Appellate Courts have long relied upon unpublished decisions in a significant number of cases, with estimates suggesting that over 80% of federal appellate court decisions are unpublished.[1]  Unpublished decisions are designed to serve several straightforward goals. First, limiting the number of published opinions should simplify the legal research process for litigants; the fewer potentially relevant cases lawyers must sift through, the easier (and cheaper) litigation becomes. Second, limiting the number of published opinions should render appellate court judging more efficient. Judges can focus their energy on perfecting their opinions in the most complex cases on their dockets, while clerks can compose most of the details in the majority of unpublished decisions of the court.

    But these justifications are less compelling today, when nearly every document produced in appellate courts is readily available online. Even if litigators follow the letter of local rules against citation of unpublished decisions, they will often refer to the reasoning present in an unpublished decision to buttress their arguments. They may even be tempted to directly quote from an unpublished decision, then simply drop a footnote to acknowledge that the decision has no precedential value. The proliferation of unpublished decisions thus seems not to simplify the research process for litigants. Both parties feel obligated to sift through unpublished authorities to avoid yielding some advantage to their opponent. The distinction between published and unpublished decisions can even make the litigation process more complex. It forces litigants to first scour traditional and non-traditional resources to obtain digital copies of the supposedly “unpublished” decisions raising similar issues, then to assess the degree to which they should rely upon those decisions in their briefs. The reliance question is especially troublesome in appellate courts where the parties will not learn which panel of judges will hear the case, and thus cannot assess the unique views of the panel about arguments based upon unpublished decisions until well after the written briefs have been filed.

    Furthermore, the promised efficiency gains for appellate court judges seem far-fetched in the digital era. Judges are fully aware that unpublished decisions are just as readily available for the legal community to review, and criticize, as published ones. Judges must therefore exercise the same care in crafting those decisions as published opinions. Furthermore, the choice to qualify a decision as unpublished often signals the author’s lack of confidence in the outcome. It seemingly invites higher courts to closely examine, and perhaps overrule, those decisions.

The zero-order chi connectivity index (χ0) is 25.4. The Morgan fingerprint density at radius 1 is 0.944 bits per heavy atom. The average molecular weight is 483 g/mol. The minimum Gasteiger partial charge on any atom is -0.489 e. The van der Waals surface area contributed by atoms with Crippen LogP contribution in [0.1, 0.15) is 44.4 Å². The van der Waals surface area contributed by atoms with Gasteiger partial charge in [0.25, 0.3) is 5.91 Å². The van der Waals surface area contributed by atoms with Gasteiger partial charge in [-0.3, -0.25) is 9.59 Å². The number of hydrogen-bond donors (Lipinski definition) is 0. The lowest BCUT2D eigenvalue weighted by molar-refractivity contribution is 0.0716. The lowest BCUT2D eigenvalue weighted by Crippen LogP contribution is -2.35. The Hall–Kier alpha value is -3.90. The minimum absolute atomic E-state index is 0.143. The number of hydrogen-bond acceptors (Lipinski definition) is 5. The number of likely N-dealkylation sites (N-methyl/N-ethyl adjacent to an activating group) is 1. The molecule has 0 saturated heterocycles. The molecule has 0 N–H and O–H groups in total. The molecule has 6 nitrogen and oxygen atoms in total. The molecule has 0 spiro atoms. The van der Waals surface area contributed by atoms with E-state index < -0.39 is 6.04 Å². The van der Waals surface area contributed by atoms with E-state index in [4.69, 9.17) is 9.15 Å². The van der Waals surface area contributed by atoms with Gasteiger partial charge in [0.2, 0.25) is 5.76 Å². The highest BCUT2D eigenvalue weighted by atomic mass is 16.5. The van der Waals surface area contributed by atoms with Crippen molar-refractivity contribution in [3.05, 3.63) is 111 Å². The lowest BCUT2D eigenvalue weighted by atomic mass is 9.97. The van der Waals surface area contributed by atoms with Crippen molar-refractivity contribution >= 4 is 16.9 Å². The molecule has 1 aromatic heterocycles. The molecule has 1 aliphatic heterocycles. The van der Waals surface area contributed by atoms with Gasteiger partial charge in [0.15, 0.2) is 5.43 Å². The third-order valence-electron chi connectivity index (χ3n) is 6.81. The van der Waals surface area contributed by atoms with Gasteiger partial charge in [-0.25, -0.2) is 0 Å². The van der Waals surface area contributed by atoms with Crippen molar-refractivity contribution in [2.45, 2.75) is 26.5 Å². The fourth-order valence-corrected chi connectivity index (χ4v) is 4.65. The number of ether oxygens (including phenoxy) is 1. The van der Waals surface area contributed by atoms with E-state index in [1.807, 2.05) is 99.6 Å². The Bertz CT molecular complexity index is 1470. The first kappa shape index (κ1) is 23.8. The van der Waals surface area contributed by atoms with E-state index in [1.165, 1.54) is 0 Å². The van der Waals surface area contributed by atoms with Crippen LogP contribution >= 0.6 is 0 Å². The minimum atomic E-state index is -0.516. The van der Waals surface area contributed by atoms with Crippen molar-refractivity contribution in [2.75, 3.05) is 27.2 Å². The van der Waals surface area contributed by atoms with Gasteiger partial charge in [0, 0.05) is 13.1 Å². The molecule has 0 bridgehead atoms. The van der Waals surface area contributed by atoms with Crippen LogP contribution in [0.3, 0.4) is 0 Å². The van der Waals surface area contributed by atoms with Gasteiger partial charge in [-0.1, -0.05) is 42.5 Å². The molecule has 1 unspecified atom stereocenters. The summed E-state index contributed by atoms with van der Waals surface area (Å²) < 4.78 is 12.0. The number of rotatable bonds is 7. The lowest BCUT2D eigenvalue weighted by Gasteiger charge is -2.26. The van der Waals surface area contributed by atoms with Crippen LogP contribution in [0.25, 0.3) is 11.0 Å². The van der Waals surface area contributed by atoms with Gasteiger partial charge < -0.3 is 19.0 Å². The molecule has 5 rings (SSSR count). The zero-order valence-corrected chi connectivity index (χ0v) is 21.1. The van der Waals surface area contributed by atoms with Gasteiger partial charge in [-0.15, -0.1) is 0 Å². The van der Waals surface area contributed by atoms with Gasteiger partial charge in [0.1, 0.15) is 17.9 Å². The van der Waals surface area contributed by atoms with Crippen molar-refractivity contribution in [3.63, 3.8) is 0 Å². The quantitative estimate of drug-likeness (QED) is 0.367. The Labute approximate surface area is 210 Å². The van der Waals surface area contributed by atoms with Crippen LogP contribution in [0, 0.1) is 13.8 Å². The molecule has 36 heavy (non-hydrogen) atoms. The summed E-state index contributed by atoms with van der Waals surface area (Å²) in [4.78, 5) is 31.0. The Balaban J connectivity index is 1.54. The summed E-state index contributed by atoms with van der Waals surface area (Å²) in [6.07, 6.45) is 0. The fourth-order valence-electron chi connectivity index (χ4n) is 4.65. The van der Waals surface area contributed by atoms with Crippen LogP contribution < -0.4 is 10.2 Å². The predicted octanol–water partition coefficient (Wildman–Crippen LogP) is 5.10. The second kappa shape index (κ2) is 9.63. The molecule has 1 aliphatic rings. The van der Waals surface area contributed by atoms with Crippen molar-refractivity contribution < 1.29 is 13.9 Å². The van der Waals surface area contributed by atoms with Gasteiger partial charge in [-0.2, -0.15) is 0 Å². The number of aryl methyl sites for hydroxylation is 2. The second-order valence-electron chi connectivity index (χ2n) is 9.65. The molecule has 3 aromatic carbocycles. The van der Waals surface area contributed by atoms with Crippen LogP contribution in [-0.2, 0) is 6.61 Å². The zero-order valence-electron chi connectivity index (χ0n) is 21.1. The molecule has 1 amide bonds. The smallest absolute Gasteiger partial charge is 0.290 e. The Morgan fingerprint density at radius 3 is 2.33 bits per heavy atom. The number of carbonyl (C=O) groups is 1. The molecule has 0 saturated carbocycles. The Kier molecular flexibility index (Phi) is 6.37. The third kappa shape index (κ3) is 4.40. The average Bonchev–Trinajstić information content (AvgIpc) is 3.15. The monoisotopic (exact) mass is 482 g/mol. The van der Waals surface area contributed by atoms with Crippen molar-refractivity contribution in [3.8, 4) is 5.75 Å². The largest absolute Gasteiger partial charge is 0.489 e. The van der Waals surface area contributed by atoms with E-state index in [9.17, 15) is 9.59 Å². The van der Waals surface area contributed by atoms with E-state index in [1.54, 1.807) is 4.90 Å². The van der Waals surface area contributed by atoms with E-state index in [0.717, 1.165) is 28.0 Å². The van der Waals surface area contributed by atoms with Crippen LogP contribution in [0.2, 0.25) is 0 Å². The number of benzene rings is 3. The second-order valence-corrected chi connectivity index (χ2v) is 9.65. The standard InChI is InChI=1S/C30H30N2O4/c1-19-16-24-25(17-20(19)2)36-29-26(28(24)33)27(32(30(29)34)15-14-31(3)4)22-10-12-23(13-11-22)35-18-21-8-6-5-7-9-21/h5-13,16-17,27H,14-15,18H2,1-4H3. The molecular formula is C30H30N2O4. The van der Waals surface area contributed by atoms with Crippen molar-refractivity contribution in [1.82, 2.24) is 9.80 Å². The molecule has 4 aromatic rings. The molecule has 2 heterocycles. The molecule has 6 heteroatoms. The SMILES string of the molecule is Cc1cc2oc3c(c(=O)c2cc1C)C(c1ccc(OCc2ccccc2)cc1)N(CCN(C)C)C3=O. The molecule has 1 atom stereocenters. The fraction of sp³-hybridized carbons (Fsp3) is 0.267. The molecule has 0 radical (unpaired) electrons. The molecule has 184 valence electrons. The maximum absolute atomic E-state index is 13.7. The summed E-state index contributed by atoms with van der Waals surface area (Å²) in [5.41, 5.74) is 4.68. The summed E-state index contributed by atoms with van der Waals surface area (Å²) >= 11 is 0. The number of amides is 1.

Perhaps all is not lost, though, for unpublished decisions if the rules that set out their use are modified to coincide with a different goal: streamlining litigation where some issues are so clear that no written decision is required. For example, perhaps appellate court rules could allow judges to enter a partial summary remand order addressing specific, clear errors, then retain jurisdiction in case any appellate issues remain viable following the remand. This would allow the court to explain that some issues are obvious enough to be addressed without a published decision, but retain jurisdiction to address more complex issues that may remain. Courts could also avoid issuing even an unpublished decision where the only issue raised is simple. Perhaps where error is clear, a per curiam order remanding without opinion at all is appropriate, both to quickly resolve the litigation and to avoid creating quasi-precedent that future litigants must research. Courts would need to avoid over-reliance on that method so that the reasons for their decisions are consistently publicized to litigants and the public, but the promise of streamlined litigation in many cases may be worth the risk.

    In lieu of those dramatic shifts, appellate courts could adopt a more subtle change to the rules for citing unpublished decisions. Appellate courts could expressly permit occasional citations to an unpublished decision, such as in cases where “no published opinion would serve as well to illustrate the argument of the parties.” Such a rule admittedly introduces a difficult standard for litigants and courts. But perhaps such candid acknowledgement that every decision is “published” in the Google era is worthwhile.

 

[1] “From 2000 to 2008, more than 81% of all opinions issued by the federal appellate courts were unpublished.” Aaron S. Bayer, Unpublished Appellate Opinions Are Still Commonplace, The National Law Journal, Aug. 24, 2009 (citing Judicial Business of the United States Courts: Annual Report of the Director, tbl. S3 (2000-2008)).

October 1, 2019 in Appellate Advocacy, Appellate Court Reform, Appellate Justice, Appellate Practice, Appellate Procedure, Federal Appeals Courts, State Appeals Courts | Permalink | Comments (0)

Monday, September 23, 2019

We need more activist judges

Yes, the title of this blog is designed to raise eyebrows.  But no, I am not arguing for judicial activism as defined by the right or the left.  Rather, I am arguing for a court that takes an active role in legal education. We need judges--state and federal--who visit law school classes, speak at campus events, teach classes and seminars, take interns, and otherwise engage in legal education in their state.

Since moving to Arizona, I have been astounded at how involved that state and federal judges are at the state law schools.  For example, each academic year the state Supreme Court and the local appellate court hold arguments at the school where I teach.  The local appellate court also welcomes students in our brief-writing course to its courtroom each semester to give their final arguments, with all of the judges and many of the clerks and staff attorneys serving as judges for the arguments.